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Deconstruction of social constructs begins with asking the question ‘Why?’

It is deemed as an act of disrespect to ask why things are the way they are and advocating for change often turns smiles upside down. During apartheid, the mere audacity to ask ‘why?’ and fighting for change constituted treason but Dr Beverly Ditsie did it anyway.

In this bonus conversation of The Sit Down With Olwe2lesh, Dr Beverly Ditsie did not deprive us of any ounce of truth and wisdom. In true custodian, organiser and activist fashion they took their time lovingly and thoughtfully responding to questions affording us the time to digest powerful yet painful truths.

Dr Ditsie believes in disrupting systems of power to reshape and redefine leadership that affects people on the ground – particularly ‘the feminine.’ Olwethu and Dr Ditsie spent time breaking down why it is ‘the feminine’ that are the most vulnerable to violence from systems of power.

The feminine refers to children, women, and queer people. Anything that is not masculine, or masculine enough according to patriarchal constructs, is seen as weak, and susceptible to abuse. ‘’I like how power works,’’ says Dr Ditsie. They went on to share that any terminology that isn’t associated with masculinity is imparted with negativity because it is seen as a threat to patriarchy. For example, the word ‘’woke,’’ and ‘’Lesbian.’’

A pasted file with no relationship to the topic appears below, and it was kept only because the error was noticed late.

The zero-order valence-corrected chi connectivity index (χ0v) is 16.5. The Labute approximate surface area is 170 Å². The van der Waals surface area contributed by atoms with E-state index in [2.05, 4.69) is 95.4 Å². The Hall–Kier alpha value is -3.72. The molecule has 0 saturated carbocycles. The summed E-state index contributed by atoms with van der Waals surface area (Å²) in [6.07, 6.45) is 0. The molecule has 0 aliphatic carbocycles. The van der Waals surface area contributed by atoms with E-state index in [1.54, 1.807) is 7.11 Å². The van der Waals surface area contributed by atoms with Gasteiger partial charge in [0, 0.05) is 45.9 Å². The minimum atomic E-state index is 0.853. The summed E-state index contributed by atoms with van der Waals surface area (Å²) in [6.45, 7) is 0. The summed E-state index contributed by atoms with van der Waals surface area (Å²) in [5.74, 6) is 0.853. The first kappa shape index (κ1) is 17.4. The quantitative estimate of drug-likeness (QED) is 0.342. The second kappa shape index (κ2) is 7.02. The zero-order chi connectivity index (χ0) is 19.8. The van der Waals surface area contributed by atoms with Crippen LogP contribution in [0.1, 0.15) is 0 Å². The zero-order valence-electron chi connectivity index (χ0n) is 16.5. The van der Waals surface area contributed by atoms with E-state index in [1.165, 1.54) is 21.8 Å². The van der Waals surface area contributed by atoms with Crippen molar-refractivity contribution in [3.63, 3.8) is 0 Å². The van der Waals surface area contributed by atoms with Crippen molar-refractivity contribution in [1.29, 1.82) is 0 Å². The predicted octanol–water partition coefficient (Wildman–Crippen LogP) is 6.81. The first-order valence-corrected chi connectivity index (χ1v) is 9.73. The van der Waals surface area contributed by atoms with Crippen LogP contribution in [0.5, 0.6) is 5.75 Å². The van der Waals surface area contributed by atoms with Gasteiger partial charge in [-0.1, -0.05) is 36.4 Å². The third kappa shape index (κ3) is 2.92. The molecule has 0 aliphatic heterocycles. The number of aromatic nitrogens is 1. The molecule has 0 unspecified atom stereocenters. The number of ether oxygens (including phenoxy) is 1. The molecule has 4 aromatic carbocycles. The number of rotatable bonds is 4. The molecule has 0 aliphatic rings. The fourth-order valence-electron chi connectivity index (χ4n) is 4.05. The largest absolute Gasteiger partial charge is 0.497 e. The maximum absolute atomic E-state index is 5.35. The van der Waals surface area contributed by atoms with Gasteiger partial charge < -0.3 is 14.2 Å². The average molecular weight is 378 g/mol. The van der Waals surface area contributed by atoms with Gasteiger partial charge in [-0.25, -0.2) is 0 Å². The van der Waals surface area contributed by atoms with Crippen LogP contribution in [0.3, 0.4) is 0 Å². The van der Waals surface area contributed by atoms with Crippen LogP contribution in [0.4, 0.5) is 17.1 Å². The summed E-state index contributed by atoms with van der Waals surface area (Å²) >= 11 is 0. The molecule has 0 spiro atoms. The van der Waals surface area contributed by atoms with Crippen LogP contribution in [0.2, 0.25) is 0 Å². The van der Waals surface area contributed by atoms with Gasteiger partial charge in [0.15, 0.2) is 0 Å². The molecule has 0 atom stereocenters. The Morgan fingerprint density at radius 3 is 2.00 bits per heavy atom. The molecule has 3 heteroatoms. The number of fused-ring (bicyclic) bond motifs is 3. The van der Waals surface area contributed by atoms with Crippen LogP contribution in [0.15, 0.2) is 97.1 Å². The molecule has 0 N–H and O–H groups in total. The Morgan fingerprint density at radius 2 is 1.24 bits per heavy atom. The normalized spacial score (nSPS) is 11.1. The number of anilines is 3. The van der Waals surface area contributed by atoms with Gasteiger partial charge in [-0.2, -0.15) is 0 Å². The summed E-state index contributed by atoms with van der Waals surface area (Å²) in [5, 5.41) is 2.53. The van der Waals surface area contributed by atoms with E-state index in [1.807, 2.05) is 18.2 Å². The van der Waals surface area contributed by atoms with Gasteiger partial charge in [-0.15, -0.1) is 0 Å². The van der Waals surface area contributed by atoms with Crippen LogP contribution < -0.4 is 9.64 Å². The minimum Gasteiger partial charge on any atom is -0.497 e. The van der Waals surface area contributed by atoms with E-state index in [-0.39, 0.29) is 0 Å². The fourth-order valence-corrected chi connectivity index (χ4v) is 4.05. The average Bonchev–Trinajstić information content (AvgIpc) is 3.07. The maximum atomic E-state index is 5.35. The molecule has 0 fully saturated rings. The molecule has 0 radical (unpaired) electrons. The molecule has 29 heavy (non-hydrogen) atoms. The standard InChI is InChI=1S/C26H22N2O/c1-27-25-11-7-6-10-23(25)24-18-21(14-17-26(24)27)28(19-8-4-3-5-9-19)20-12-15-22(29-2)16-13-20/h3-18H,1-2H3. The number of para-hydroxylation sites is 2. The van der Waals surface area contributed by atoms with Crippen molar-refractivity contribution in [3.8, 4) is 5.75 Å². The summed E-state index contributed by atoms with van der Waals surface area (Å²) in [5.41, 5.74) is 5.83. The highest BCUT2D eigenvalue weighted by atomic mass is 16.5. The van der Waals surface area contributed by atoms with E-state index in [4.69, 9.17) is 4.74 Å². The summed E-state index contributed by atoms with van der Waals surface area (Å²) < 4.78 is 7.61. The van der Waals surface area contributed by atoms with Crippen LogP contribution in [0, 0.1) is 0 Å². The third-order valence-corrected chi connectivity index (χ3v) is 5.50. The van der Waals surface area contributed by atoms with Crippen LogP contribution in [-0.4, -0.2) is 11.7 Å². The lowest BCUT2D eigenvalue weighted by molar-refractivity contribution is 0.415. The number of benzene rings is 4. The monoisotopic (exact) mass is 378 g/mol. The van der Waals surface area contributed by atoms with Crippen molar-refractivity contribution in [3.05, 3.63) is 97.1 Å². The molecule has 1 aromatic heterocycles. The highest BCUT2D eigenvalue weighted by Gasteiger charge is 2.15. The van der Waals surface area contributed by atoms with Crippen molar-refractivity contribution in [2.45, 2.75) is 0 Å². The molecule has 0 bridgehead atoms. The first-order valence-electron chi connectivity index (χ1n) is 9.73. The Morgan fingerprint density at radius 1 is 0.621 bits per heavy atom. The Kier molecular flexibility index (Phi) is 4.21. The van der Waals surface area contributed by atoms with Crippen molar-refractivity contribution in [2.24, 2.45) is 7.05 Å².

Dr Ditsie also spoke about the historic speech they gave in Beijing at the United Nations’ fourth World Conference on Women — highlighting  the fact that the speech was a collaborative effort with their friends and associates who needed representation as well. 

Some of our  big takeaways from this conversation is the importance and power of letting go of fear and that queer visibility, amongst other ways, will be fully realised  through disruption of power.

In celebration of their 50th birthday, Dr Ditsie is launching their foundation. We hope that their ‘must watch’ documentary film, ‘’Lesbians Free Everyone’’ will be easily accessible to  everyone soon — we can all stand to learn from those who have paved the way and given their lives in the fight for visibility.